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Capital Asset Pricing Model (CAPM): Definition, Formula, Advantages & Example

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  • 0:05 The Capital Asset…
  • 1:59 The Beta Coefficient
  • 2:56 Formula & Examples
  • 5:35 Uses of the CAPM
  • 6:51 Advantages of the CAPM
  • 7:29 Lesson Summary
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Lesson Transcript
Instructor: Jay Wagner
Learn about the Capital Asset Pricing Model (CAPM), one of the foundational models in finance. We'll look at the underlying assumptions, how the model is calculated, and what it can do for you.

The Capital Asset Pricing Model

In finance, one of the most important things to remember is that return is a function of risk. This means that the more risk you take, the higher your potential return should be to offset your increased chance for loss.

One tool that finance professionals use to calculate the return that an investment should bring is the Capital Asset Pricing Model which we will refer to as CAPM for this lesson. CAPM calculates a required return based on a risk measurement. To do this, the model relies on a risk multiplier called the beta coefficient, which we will discuss later in this lesson.

Like all financial models, the CAPM depends on certain assumptions. Originally there were nine assumptions, although more recent work in financial theory has relaxed these rules somewhat. The original assumptions were:

  1. Investors are wealth maximizers who select investments based on expected return and standard deviation.
  2. Investors can borrow or lend unlimited amounts at a risk-free (or zero risk) rate.
  3. There are no restrictions on short sales (selling securities that you don't yet own) of any financial asset.
  4. All investors have the same expectations related to the market.
  5. All financial assets are fully divisible (you can buy and sell as much or as little as you like) and can be sold at any time at the market price.
  6. There are no transaction costs.
  7. There are no taxes.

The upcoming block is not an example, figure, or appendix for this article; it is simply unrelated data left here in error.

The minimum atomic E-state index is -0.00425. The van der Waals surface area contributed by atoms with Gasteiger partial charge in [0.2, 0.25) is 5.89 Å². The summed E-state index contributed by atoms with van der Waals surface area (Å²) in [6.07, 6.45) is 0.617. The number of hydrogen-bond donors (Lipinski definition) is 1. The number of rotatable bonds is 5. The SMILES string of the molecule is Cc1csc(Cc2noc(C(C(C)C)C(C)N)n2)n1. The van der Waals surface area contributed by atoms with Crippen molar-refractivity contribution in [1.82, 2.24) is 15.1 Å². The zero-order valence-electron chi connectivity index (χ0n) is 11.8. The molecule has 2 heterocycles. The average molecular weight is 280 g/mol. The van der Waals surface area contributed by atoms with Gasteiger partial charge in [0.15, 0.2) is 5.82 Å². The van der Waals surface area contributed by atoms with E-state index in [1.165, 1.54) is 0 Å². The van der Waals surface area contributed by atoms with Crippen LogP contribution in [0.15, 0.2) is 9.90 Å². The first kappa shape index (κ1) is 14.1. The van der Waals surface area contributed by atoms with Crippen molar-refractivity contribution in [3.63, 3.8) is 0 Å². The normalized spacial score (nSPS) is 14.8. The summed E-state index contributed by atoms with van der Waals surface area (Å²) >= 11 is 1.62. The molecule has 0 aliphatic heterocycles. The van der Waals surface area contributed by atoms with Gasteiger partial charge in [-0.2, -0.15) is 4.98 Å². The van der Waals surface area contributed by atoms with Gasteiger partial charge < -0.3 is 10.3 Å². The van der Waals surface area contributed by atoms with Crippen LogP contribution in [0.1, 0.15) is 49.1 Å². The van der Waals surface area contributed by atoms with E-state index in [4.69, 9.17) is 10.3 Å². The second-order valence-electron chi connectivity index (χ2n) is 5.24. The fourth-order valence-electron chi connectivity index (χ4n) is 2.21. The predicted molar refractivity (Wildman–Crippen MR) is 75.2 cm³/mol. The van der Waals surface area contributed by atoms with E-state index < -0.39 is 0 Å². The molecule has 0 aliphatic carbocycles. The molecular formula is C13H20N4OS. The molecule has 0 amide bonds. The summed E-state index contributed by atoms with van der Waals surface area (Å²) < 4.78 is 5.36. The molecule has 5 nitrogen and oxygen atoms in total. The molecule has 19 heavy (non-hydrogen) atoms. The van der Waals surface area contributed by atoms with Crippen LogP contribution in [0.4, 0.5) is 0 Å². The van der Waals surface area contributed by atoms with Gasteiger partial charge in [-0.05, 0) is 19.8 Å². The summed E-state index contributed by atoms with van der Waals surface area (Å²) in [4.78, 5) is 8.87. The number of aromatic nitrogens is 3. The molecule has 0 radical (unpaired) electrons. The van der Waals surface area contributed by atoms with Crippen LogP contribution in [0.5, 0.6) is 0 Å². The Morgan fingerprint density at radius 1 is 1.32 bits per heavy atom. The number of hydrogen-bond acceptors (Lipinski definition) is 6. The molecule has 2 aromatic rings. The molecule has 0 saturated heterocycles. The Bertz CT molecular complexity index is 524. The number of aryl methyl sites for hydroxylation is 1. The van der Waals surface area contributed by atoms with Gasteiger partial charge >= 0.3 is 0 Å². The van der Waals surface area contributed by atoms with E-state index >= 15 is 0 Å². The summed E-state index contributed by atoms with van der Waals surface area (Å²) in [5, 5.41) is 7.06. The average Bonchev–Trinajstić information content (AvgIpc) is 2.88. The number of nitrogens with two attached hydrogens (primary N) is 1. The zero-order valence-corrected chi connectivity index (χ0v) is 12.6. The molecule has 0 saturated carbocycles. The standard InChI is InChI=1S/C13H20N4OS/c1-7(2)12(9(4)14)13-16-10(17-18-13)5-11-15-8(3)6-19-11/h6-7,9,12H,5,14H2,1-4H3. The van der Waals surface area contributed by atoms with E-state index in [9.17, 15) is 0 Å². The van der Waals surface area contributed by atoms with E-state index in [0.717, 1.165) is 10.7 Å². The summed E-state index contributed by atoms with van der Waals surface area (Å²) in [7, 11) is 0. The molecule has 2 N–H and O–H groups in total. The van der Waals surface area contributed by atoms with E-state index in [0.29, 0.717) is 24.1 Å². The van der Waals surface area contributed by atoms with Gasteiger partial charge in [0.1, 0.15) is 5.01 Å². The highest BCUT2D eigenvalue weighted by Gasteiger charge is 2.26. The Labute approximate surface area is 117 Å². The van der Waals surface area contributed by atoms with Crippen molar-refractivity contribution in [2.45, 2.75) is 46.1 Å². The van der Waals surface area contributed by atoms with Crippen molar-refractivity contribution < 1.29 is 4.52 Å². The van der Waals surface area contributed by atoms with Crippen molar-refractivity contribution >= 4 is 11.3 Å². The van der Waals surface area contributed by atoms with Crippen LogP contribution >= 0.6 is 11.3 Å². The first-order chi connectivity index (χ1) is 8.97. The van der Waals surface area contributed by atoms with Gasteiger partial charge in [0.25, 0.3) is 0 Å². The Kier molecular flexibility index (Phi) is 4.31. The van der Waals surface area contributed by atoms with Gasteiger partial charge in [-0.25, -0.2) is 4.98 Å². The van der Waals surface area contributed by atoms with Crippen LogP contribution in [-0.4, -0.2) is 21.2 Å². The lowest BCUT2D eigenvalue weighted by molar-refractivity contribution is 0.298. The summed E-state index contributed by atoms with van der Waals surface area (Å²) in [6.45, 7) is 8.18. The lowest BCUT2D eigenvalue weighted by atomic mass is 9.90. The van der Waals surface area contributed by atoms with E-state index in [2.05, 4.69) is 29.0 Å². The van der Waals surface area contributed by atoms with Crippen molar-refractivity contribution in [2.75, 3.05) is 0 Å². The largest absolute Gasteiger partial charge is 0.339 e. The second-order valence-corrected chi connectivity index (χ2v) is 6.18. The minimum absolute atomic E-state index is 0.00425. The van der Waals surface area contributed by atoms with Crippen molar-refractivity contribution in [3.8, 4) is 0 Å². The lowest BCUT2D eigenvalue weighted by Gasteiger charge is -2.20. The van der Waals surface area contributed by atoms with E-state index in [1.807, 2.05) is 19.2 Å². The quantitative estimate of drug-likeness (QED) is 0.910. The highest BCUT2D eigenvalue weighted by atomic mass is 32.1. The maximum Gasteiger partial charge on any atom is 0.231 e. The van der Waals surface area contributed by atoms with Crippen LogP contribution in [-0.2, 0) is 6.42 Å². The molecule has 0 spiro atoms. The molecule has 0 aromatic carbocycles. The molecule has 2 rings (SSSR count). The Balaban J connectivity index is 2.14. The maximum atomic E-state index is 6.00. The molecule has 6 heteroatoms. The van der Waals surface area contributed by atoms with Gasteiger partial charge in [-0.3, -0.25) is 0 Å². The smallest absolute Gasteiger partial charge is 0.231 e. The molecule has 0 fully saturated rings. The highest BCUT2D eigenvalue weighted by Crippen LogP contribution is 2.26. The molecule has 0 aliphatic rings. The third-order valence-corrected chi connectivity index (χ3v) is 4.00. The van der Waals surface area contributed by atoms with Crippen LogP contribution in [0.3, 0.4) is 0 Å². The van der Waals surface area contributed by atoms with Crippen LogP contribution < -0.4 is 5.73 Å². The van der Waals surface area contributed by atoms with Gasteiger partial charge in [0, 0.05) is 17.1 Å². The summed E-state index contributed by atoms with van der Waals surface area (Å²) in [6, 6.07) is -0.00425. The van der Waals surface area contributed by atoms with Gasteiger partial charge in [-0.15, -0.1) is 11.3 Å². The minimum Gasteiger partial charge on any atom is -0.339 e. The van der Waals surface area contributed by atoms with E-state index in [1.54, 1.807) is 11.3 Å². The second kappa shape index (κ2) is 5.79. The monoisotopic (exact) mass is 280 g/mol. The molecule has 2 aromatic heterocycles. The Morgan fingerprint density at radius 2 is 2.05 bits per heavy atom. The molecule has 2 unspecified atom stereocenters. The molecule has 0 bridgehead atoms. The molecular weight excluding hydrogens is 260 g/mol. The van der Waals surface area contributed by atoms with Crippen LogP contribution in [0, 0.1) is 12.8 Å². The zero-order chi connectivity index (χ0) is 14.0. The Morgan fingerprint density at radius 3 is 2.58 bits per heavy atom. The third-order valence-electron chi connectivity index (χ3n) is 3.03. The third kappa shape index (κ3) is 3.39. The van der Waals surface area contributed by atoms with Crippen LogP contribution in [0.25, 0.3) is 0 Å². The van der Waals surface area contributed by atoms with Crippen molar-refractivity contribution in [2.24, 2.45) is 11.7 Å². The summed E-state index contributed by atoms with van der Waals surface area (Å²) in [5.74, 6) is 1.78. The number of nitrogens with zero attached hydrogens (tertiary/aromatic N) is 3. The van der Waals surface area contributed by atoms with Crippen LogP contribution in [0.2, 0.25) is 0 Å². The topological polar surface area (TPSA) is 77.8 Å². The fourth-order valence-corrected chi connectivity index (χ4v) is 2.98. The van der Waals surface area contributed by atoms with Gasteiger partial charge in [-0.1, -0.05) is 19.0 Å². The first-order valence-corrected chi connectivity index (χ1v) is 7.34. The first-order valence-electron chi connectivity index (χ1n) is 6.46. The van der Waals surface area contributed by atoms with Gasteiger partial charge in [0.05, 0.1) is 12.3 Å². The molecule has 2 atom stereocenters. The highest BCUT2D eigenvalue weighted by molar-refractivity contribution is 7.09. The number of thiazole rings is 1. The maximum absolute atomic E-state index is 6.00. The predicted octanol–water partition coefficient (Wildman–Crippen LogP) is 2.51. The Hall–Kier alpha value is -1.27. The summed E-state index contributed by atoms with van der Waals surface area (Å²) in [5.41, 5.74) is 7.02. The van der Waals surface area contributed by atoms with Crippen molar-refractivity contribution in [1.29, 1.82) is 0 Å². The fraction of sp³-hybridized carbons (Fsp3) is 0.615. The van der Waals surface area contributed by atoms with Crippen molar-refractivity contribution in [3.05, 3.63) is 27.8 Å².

8. No investor's activities can influence market prices.
  9. The quantities of all financial assets are given and fixed.

Obviously, some of these assumptions are not valid in the real world (most notably no transaction costs or taxes), but CAPM still works well, and results can be adjusted to overcome some of these assumptions.

The Beta Coefficient

Before we can use the CAPM formula, we need to understand its risk measurement factor known as the beta coefficient. By definition, the securities market as a whole has a beta coefficient of 1.0. The beta coefficients of individual companies are calculated relative to the market's beta. A beta above 1.0 implies a higher risk than the market average, and a beta below 1.0 implies less risk than the market average. Most companies' betas fall between 0.75 and 1.50, but any number is possible, including negative numbers; a negative beta would be highly unlikely, however, since it would imply less risk than a 'risk free' investment.

For actual use, the beta coefficients of most companies can be found on financial websites as well as in electronic publications. You can do a quick search to find companies' beta coefficients.

Formula and Examples

The CAPM formula is sometimes called the Security Market Line formula and consists of the following equation:

r* = kRF + b(kM - kRF)

It is basically the equation of a line, where:

r* = required return

kRF = the risk-free rate

kM = the average market return

b = the beta coefficient of the security

You will sometimes see the kM - kRF term replaced by kMRP. kMRP (the market risk premium) = kM - kRF, so this is just a shortcut when the market risk premium has already been calculated. Remember again that the beta of the market is 1.0, so kMRP is just the additional return required from the market as a whole.

We should also take a moment to talk about the risk-free rate, kRF. Investments are subject to many risks that may come from the economy, the nature of the market, the industry in which a company operates, or the company itself. Of these risk factors, the only one that is universal is the risk that inflation will decrease an investor's purchasing power. In theory, the risk-free rate is the return that an investment with no risks should earn, but in practice it includes the ever-present risk of inflation.

Let's calculate a couple of required returns using fictional companies X and Z to see how this works. For our calculations, we will use the return on Company X as the risk-free rate and the 1-year return on Company Z as the market return. Let's hypothetically use beta coefficients for Company X and Company Z as 0.10% and 20.63%, respectively. Hypothetically, let's also provide Company R, S, and T with these current beta coefficients:

Company R = 0.25

Company S = 1.82

Company T = 0.68

Based on these figures, Company R, with a beta of 0.25, should have a required return of 5.2325 or 5.23%.

Company S, on the other hand, would have a required return of 37.4646 or about 37.46%.

That's quite a gap, but it reflects the additional risk an investor accepts when investing in Company S rather than Company R.

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